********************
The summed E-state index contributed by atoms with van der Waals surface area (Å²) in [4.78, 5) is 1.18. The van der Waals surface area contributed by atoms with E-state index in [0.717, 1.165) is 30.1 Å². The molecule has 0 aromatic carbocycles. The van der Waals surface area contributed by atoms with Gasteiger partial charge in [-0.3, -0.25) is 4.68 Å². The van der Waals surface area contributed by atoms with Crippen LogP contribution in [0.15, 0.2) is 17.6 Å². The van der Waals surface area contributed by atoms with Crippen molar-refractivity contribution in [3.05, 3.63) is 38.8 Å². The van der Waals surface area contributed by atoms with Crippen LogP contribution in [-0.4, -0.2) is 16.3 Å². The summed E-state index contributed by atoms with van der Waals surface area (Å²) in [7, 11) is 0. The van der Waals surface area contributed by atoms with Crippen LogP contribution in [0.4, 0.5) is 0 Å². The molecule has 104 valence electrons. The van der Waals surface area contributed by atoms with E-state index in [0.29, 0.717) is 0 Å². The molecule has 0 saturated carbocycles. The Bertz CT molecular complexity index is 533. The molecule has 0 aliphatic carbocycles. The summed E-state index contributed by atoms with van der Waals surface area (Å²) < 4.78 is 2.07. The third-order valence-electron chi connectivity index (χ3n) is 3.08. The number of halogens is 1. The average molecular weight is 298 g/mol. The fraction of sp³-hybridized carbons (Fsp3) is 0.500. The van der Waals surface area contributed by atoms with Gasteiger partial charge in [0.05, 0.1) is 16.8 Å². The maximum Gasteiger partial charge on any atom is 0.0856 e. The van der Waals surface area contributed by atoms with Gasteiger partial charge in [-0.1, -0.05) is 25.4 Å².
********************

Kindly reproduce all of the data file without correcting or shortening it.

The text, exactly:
The summed E-state index contributed by atoms with van der Waals surface area (Å²) in [4.78, 5) is 1.18. The van der Waals surface area contributed by atoms with E-state index in [0.717, 1.165) is 30.1 Å². The molecule has 0 aromatic carbocycles. The van der Waals surface area contributed by atoms with Gasteiger partial charge in [-0.3, -0.25) is 4.68 Å². The van der Waals surface area contributed by atoms with Crippen LogP contribution in [0.15, 0.2) is 17.6 Å². The van der Waals surface area contributed by atoms with Crippen molar-refractivity contribution in [3.05, 3.63) is 38.8 Å². The van der Waals surface area contributed by atoms with Crippen LogP contribution in [-0.4, -0.2) is 16.3 Å². The summed E-state index contributed by atoms with van der Waals surface area (Å²) in [7, 11) is 0. The van der Waals surface area contributed by atoms with Crippen LogP contribution in [0.4, 0.5) is 0 Å². The molecule has 104 valence electrons. The van der Waals surface area contributed by atoms with E-state index in [0.29, 0.717) is 0 Å². The molecule has 0 saturated carbocycles. The Bertz CT molecular complexity index is 533. The molecule has 0 aliphatic carbocycles. The summed E-state index contributed by atoms with van der Waals surface area (Å²) < 4.78 is 2.07. The third-order valence-electron chi connectivity index (χ3n) is 3.08. The number of halogens is 1. The average molecular weight is 298 g/mol. The fraction of sp³-hybridized carbons (Fsp3) is 0.500. The van der Waals surface area contributed by atoms with Gasteiger partial charge in [0.05, 0.1) is 16.8 Å². The maximum Gasteiger partial charge on any atom is 0.0856 e. The van der Waals surface area contributed by atoms with Gasteiger partial charge in [-0.1, -0.05) is 25.4 Å².